The plant kingdom embraces three main taxa (subkingdoms, or phyla): red algae (Rhodobionta), true algae (Phycobionta), and higher plants (Embryobionta). The subkingdoms include more than 350,000 species of great diversity.

Many generations of botanists have sought to identify the principal features in the formation and development of individual plant structures and organs and of plants in general. They have studied a range of plants, from microscopic unicellular algae to flowering plants whose physiological and biochemical processes and morphological formations are marked by a high level of development. The modern theory of evolution is the basis for understanding the plant world as a whole over both time and space. The related evolution of the plant world and the animal world (especially insects, birds, and mammals) is confirmed by data on evolution.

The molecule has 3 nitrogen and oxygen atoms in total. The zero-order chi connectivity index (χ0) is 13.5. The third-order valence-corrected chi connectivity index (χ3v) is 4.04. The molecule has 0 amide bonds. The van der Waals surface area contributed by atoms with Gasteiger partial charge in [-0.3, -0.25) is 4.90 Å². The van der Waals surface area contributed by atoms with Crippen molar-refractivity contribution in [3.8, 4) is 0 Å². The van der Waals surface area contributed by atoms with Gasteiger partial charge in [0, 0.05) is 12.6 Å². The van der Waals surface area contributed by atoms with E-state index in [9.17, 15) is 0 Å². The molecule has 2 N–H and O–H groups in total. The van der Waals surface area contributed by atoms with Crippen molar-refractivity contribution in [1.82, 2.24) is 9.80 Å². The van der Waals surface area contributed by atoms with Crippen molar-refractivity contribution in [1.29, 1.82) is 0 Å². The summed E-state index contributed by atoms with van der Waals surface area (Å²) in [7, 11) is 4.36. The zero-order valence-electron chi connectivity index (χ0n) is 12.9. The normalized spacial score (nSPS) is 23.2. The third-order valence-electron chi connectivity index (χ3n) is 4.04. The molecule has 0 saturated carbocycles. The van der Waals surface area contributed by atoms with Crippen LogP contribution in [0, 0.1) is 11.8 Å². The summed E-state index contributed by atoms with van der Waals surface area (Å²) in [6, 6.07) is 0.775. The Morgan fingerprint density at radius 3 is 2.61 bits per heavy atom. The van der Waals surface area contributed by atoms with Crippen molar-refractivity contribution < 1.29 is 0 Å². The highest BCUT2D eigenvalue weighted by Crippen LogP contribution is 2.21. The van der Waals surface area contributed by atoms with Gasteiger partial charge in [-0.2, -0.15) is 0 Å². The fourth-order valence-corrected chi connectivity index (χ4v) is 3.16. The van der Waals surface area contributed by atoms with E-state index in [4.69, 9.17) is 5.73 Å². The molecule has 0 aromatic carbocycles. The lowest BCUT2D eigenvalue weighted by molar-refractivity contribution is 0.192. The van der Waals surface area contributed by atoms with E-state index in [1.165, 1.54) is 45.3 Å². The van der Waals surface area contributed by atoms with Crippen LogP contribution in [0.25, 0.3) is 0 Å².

The existence of an animal world—inclusive of man—would be impossible without plants, because they play a special role in the life of our planet. Of all the living organisms, only plants are capable of storing solar energy and using it to create organic matter from inorganic substances. Plants extract CO2 from the atmosphere and release O2. It was the activity of plants that led to the creation of an atmosphere containing O2, and it is plants that keep the atmosphere suitable for breathing.

Plants are the vital link in the complex food chain of all heterotrophic organisms, including man. Terrestrial species form steppes, meadows, forests, and other plant communities, creating the topographical diversity of the earth and providing an infinite variety of ecological niches for organisms of all the kingdoms. The origin of soils was a direct result of plant life, and plants continue to play a major role in soil formation.